There are support things you can purchase from mobility / disability websites that are handles that fit under the foot of the sofa and that you can use as a grab rail to pull yourself up.  These however, are frankly ugly and would ruin the asthetic of the room.

Another option if you prefer something with lower arms is the Calia side table from John Lewis  which could be used as a method of getting a stable point to lean on to get up.  Of course check the construction of such an item to ensure it’s strong enough and stable enough..


john-lewis-calia-side-table-233119241alt1(Photo Credit – John Lewis –

In the end, the sofa we went for was the Geneva Corner Sofa from M&S (no longer available on their website).  Not only half price in the sale (win!) but it was pretty much bang on from the size, colour and cushion firmness perspective.  Where it does lose a brownie point is the arms.  They are perhaps a little low for my husband’s needs although he manages reasonably well at the moment with the extra height of the bolster cushion.  I think we’ll investigate the side table as another option to help him in the future.

This is the sofa in our living room at the moment. We have a collection of red cushions at the moment to match the rug.  The rug (from IKEA) is an overhang from a more traditional feel in Victorian House but will be going soon, along with the red and the grey wall…

The living room is going to be redecorated shortly once I’ve completed my moodboard and we’ll probably be going with blues and teals and a more modern feel in the room – so the grey sofa fits within that scheme no problems and there’ll be a new rug and a raft of new cushions in much brighter colours. (hurrah, love cushion shopping!)

Having the disability means we have to be conscious of other things that perhaps you wouldn’t normally think about.  Next on the list, now the sofa has been chosen – the new dining table and chairs.  That’s going to be early new year (wait for the sales!) but again we have a list of things we need to worry about, all to do with his balance.  I’ll be writing a post about that shortly once we’ve made a decision.  Good job these things are only bought every few years, it’s all a traumatic (but fun) experience!



11 thoughts on “Sofa buying tips when you have a mobility problem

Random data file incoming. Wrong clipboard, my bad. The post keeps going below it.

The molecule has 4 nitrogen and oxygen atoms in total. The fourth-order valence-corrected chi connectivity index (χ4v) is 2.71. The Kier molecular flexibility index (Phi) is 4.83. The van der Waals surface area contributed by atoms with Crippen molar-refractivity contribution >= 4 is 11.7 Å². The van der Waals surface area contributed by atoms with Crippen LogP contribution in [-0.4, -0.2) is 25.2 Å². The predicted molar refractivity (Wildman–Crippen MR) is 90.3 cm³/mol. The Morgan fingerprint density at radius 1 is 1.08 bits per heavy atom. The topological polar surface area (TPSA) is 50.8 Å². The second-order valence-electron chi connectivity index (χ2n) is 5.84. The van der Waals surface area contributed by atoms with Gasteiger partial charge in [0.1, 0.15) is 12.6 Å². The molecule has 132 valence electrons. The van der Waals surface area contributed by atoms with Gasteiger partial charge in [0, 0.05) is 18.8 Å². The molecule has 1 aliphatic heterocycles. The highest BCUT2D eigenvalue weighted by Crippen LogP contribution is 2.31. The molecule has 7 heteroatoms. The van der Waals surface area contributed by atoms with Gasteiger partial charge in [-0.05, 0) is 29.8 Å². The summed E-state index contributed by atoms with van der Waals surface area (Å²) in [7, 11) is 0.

1. I have come across your blog after the folks at RGK wheelchairs shared your piece about the Tiga FX. I am also an MS’er (PPMS same as your hubby) and have been using RGK chairs for almost 10 years now, before having to switch to a power chair earlier this year. It’s interesting to see a slightly different slant on home design and adaptability – personally I’m all for whatever makes life easier regardless of how it looks but my partner (also an MS’er, RRMS) is quite vain and doesn’t like things to look clinical or institutional.

    1. Hi Dan thanks for your comments. I think for me (and your partner as you mention) trying to find something nice and unobtrusive that also functions well is a real trick and really the point of my blog as you will see. It also helps him to make the home feel “normal” and not make it all about his disability. As he progresses further it may be more difficult to find that balance as there seems to be so few products out there that look cool! But I will keep trying to find the nicest stuff I can for as long as I can! Thanks Vicki

  2. I’m struggling to find a sofa that will work for me too! I have me/cfs so for me it needs to be long enough for me to lie on it for a rest full out (i’m a short arse though, not much over 5 feet) but also is off the ground enough for me to use my Overbed table (one on wheels that can be used with a wheelchair and has a flat bit and also can be angled for reading magazines without holding them) so it goes underneath, with arms that this overbed table can go over the top at the right height, but not so low arms that they aren’t useful to me AS sofa arms to lean on.

    I am totally and utterly with you that why on earth is all disabled stuff ugly and they assume we don’t care about how it looks! So pleased I found your blog and pinterest. 🙂 you’ve given me some things to think about.

    1. Thank you for your lovely comments, it makes me realise why I write these posts. A sofa is a real tricky thing. There are some lovely ones around with tall legs that will allow your table to go under. Have a look at, they have some that look great. I don’t have one so can’t comment on quality but some of the styles are great. Also take a look at M&S, they have a few nice ones in too 🙂